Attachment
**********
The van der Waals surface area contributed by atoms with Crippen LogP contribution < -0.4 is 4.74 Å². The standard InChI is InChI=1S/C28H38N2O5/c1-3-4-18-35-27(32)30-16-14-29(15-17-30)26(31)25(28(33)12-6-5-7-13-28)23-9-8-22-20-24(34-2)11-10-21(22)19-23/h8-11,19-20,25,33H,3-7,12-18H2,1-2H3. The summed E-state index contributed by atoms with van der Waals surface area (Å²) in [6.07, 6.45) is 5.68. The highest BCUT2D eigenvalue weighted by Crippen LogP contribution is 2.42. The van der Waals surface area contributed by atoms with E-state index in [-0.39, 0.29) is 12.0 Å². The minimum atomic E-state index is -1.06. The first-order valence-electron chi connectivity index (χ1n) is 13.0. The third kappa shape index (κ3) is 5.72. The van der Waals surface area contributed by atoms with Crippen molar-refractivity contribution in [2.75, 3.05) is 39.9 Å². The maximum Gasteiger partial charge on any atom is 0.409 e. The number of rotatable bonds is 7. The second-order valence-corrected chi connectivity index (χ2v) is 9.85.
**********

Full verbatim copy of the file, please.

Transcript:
The van der Waals surface area contributed by atoms with Crippen LogP contribution < -0.4 is 4.74 Å². The standard InChI is InChI=1S/C28H38N2O5/c1-3-4-18-35-27(32)30-16-14-29(15-17-30)26(31)25(28(33)12-6-5-7-13-28)23-9-8-22-20-24(34-2)11-10-21(22)19-23/h8-11,19-20,25,33H,3-7,12-18H2,1-2H3. The summed E-state index contributed by atoms with van der Waals surface area (Å²) in [6.07, 6.45) is 5.68. The highest BCUT2D eigenvalue weighted by Crippen LogP contribution is 2.42. The van der Waals surface area contributed by atoms with E-state index in [-0.39, 0.29) is 12.0 Å². The minimum atomic E-state index is -1.06. The first-order valence-electron chi connectivity index (χ1n) is 13.0. The third kappa shape index (κ3) is 5.72. The van der Waals surface area contributed by atoms with Crippen molar-refractivity contribution in [2.75, 3.05) is 39.9 Å². The maximum Gasteiger partial charge on any atom is 0.409 e. The number of rotatable bonds is 7. The second-order valence-corrected chi connectivity index (χ2v) is 9.85.